These were just a few artifacts found at the Kelsey Museum of Archaeology, in Ann Arbor, Michigan. Each one tells a wonderful story if you have the time and inclination to do some digging. It was fun finding out more about these pieces of jewelry. And I always love learning the meanings of words! I hope you can go to the museum and find your own fascinating stories.
Stoned: Jewelry, Obsession, and how Desire Shapes the World by Aja Raden was published in 2015. A friend bought me the book, and it may well be one the most thoughtful gifts I’ve ever received. Gemology and history are two of my favorite subjects, and this book intertwines them into eight fascinating stories. Each chapter is a stand-alone story, of places, events, and peoples as varied as the Spanish Armada and World War I or Marie Antoinette and Kokichi Mikimoto.
Aja Raden writes with a sense of humor and an irreverence for how humans can behave when they desire something. Her stories are intriguing and revealing, and I love how she ties gems and jewelry into topics like economics and politics. As the author states, jewelry isn’t just a set of objects, but symbols–“tangible stand-ins for intangible things.”
In a nutshell, the chapters discuss the following:
- How glass beads bought Manhattan
- History and rise in popularity of the diamond engagement ring
- Emeralds and their significance to the Spanish Empire
- The necklace that “started” the French Revolution
- The pearl, Le Peregrina, that stirred the rivalry between two queens
- How Faberge’ eggs hurt Tsarist Russia and fueled Communism
- How Mikimoto’s cultured pearls saved the Japanese economy
- How wristwatches served in World War I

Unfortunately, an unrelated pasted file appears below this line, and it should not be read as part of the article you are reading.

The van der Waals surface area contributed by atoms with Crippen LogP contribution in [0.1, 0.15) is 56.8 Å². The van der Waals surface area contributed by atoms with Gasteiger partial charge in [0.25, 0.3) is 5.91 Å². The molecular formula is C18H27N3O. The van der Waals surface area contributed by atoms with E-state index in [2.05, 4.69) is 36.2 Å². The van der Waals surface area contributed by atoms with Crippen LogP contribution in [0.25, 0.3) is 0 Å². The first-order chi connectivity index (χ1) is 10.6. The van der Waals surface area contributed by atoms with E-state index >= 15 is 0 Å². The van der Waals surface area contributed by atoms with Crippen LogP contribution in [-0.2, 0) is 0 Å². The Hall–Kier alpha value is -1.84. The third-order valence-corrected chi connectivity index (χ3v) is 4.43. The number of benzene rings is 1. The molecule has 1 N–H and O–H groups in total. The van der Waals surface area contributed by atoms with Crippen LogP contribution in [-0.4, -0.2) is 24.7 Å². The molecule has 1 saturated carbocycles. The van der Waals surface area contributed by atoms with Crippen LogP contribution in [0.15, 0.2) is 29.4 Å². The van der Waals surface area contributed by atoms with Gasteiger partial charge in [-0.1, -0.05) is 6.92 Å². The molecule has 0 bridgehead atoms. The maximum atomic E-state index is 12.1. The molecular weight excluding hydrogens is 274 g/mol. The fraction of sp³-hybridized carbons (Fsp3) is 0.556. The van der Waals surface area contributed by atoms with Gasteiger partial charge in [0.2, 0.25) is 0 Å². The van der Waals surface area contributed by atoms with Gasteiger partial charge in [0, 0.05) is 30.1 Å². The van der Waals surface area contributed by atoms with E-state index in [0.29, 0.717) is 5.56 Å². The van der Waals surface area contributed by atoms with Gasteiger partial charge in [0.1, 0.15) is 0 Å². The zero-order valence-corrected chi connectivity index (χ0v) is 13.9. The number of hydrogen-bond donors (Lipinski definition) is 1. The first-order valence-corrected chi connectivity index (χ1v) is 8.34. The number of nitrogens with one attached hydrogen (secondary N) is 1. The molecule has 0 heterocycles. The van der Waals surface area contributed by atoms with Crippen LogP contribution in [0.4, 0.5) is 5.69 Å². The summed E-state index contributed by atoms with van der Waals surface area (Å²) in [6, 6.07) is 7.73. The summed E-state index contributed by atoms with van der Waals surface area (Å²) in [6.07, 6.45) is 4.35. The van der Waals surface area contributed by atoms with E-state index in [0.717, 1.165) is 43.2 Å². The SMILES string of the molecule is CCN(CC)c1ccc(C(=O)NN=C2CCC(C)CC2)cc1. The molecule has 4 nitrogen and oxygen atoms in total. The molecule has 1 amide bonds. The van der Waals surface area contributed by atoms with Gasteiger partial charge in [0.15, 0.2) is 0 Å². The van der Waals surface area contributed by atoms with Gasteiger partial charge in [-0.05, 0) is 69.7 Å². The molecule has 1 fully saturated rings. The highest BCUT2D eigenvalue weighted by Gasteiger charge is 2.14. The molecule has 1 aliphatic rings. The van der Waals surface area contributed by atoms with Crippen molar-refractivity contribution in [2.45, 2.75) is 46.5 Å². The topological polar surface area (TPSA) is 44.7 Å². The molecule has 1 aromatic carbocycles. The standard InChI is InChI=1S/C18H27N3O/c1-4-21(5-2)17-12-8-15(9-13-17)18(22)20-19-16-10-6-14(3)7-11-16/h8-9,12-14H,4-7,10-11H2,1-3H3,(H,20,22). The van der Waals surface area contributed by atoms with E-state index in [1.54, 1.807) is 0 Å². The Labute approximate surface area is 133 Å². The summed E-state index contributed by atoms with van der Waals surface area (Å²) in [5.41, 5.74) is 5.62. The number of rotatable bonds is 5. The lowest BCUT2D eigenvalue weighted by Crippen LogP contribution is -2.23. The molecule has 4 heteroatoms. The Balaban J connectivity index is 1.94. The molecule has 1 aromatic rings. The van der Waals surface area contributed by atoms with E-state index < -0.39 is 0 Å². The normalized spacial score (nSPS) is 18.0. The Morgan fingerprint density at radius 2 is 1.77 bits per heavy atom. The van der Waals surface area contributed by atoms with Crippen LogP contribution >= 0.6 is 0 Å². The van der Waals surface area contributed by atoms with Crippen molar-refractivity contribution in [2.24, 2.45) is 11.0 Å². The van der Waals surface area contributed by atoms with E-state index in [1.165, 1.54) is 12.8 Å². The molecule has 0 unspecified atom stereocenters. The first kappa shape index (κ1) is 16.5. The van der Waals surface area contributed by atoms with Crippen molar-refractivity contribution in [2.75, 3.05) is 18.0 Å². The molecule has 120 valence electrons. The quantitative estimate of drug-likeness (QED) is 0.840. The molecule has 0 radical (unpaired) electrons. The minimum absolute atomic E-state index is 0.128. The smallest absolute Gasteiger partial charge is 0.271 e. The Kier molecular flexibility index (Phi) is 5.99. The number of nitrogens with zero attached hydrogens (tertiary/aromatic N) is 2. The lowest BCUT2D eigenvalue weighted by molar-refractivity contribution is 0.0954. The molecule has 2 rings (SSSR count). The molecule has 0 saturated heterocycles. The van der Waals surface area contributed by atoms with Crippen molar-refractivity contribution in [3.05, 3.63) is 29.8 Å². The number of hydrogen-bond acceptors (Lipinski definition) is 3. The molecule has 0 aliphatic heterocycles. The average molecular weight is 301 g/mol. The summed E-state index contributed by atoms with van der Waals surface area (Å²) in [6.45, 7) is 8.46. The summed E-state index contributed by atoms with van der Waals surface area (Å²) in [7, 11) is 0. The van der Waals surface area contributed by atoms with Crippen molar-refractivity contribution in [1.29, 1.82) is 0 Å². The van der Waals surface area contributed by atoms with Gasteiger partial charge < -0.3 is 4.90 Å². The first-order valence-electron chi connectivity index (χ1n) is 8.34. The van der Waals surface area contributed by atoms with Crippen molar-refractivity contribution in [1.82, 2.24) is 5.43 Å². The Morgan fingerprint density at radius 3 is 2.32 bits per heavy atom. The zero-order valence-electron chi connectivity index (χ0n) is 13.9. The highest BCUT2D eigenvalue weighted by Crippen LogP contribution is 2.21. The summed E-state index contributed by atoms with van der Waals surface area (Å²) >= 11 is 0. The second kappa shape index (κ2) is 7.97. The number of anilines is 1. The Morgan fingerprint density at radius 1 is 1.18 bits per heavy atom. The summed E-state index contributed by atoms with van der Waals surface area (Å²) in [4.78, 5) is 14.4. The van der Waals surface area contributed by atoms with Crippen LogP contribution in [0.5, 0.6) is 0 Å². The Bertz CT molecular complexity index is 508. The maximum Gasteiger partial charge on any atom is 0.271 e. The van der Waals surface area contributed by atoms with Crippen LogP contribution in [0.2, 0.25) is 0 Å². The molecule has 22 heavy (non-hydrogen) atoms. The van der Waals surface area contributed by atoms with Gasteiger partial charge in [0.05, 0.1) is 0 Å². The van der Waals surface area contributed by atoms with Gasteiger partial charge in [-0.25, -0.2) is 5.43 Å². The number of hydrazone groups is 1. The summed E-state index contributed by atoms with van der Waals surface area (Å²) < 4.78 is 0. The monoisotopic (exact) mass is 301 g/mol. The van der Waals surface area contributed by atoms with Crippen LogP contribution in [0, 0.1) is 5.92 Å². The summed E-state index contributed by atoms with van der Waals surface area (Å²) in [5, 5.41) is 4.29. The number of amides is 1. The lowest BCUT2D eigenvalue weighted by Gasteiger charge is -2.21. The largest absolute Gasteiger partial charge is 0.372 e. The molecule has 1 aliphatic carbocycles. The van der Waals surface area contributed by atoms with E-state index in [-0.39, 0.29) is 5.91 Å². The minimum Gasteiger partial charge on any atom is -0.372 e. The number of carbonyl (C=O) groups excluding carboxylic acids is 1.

I enjoyed each chapter and feel that anyone who reads a jewelry blog would like this book. If you read it, please share your thoughts through our website.
I never realized there were so many good luck charms until I started working at a jewelry store. Sure, I knew of the 4-leaf clover and the rabbit’s foot, but I’d never heard of the “ankh” and the “cornicello.” One of my more embarrassing moments came recently when a woman came in with her husband’s necklace. It needed repair so I wrote up a repair slip, describing the piece as a “hot pepper pendant on a gold chain.” Everyone laughed at me when I took it back to the shop. “That’s not a hot pepper,” chuckled the bench jeweler. “That’s a gorno.”
The “corno” pendant
“Huh? What’s a gorno?” Well, truth is, he wasn’t completely sure. And the fact is, it’s not a gorno. It’s a corno or a cornicello. Turns out this is the Italian word for “horn” or “little horn.” It apparently protects the wearer from the evil eye. The evil eye is a look, given to inflict harm or bad luck. There is widespread belief in the power of the evil eye, but, supposedly, it started in ancient Greece.
Now, the “evil eye” I’d seen before, a few months back when working with a different customer. It’s kind of confusing, because some people wear an amulet of an eye, as protection from evil. They call the amulet the evil eye. So I guess an “evil eye” can be either bad luck OR good luck.
I think every culture has their own version of a good luck charm. The “ankh”(pronounced awnk) is actually the Egyptian symbol for life. As the key of life, it represents zest and energy, and some people wear it as a protection from demons. It resembles a Christian cross, but has a loop at the top.
The “ankh” pendant
I guess we all can use a little good luck from time to time. Can it hurt to wear a good luck charm? It’s just nice to know there are so many options.
On the occasion of Queen Elizabeth II’s 90th birthday, it seems like the perfect time to examine her taste in jewelry. Since few women have been photographed as often as the Queen, it’s very easy to see her style. She loves pearls, and often wears both the classic pearl stud earrings and three strand pearl necklace. If she has a special event, she’ll wear a tiara–she has several to choose from– and a gemstone-studded necklace. But what I found really interesting is how she accents her outfits with a brooch.